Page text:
Businesses have different communication media to reach their consumers. Push notifications and SMS text messages are the cheapest among them, but what’s the difference between push notifications and SMS text messages, and which one is right for your needs? In this post, we’ll briefly define the two types of notifications and discuss the various ways they differ.
Modern smartphones have push notification capabilities. These short informational messages can be sent from the backend service of any application. They appear in the notification area of the phone, and the user can open the notification to view the complete message.
SMS stands for Short Message Service. It is the texting component of a modern mobile device. Any mobile phone connected to a mobile network technology can send and receive SMS text messages.
Though both push notifications and SMS land in the notification section of a smartphone, there are significant differences between them. Here’s a look at the primary ways SMS differs from push notifications.
SMS is a common messaging protocol used around the world. It can contain only text characters in the message (messages that include rich media such as images, videos, and audio are sent through the Multimedia Message Service, or MMS). It also has a character count limit of 160 characters. If more content has to be sent, it is delivered as multiple SMS messages. Most modern mobile devices support something called concatenation, which rebuilds messages up to 1600 characters on the recipient’s device so they appear as a single message.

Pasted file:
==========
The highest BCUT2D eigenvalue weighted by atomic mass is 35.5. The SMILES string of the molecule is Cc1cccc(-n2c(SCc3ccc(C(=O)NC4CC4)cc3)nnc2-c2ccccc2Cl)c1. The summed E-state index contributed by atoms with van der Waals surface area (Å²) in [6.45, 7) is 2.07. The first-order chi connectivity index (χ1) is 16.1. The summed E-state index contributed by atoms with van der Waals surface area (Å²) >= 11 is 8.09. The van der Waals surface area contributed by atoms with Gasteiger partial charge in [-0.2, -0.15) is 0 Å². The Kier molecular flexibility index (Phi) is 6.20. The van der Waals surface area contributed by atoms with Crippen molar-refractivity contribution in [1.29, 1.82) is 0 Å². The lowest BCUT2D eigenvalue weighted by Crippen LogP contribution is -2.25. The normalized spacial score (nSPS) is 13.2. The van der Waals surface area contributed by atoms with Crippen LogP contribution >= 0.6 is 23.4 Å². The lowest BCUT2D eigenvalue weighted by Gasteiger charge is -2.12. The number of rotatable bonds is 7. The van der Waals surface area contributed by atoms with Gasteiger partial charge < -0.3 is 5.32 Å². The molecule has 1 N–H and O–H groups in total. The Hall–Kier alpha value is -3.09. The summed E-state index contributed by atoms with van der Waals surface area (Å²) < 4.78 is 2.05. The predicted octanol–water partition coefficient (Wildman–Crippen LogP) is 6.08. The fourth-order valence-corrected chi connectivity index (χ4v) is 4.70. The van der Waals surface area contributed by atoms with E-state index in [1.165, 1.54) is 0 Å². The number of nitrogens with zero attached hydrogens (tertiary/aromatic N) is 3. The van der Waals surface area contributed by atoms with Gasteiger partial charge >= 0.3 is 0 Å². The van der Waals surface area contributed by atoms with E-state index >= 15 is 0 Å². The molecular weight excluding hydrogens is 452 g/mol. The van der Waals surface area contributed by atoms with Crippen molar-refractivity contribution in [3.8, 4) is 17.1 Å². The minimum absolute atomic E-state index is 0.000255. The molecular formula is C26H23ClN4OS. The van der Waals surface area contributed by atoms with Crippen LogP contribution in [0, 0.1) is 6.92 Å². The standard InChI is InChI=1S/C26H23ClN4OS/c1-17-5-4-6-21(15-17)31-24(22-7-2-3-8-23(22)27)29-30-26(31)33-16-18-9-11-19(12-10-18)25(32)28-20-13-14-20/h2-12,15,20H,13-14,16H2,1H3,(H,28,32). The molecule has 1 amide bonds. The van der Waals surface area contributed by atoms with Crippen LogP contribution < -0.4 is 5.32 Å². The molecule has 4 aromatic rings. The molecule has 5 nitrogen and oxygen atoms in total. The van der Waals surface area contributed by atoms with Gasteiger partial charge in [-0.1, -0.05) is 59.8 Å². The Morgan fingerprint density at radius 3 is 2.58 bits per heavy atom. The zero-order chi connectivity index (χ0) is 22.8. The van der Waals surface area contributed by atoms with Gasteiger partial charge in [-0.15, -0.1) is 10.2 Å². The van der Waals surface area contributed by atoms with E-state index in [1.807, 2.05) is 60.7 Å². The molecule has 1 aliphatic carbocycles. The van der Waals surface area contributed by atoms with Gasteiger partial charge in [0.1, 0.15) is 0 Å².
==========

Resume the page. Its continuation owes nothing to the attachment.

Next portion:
Push notifications in general do not have any restrictions on content. These notifications can have text and images. They can also be programmed to change dynamically with user interaction. Developers have to adhere to the APNS while delivering push notifications to Apple devices. Similarly, they must comply with Android guidelines to deliver push notifications to Android devices.
SMS text messages can be received by any mobile phone or smartphone, including feature phones and older phones that only work on GSM or CDMA networks. Devices that are not connected to a cellular network, on the other hand, cannot receive SMS text messages – even if they have the capability to connect to a network but are not currently connected.
Push notifications work on all modern smartphones. In addition to smartphones, desktop applications and web applications also have the ability to receive push notifications. Feature phones, however, do not have such capabilities. Push notifications are available only for modern devices.
SMS texts are sent and received over mobile networks. GSM, CDMA, HSPA, LTE, 5G technologies can be used to send and receive SMS. They do not work without a connection to a cellular network and cannot be delivered over the internet. Landlines can be used to send and receive SMS texts, but it requires special software and isn’t something that’s widely used.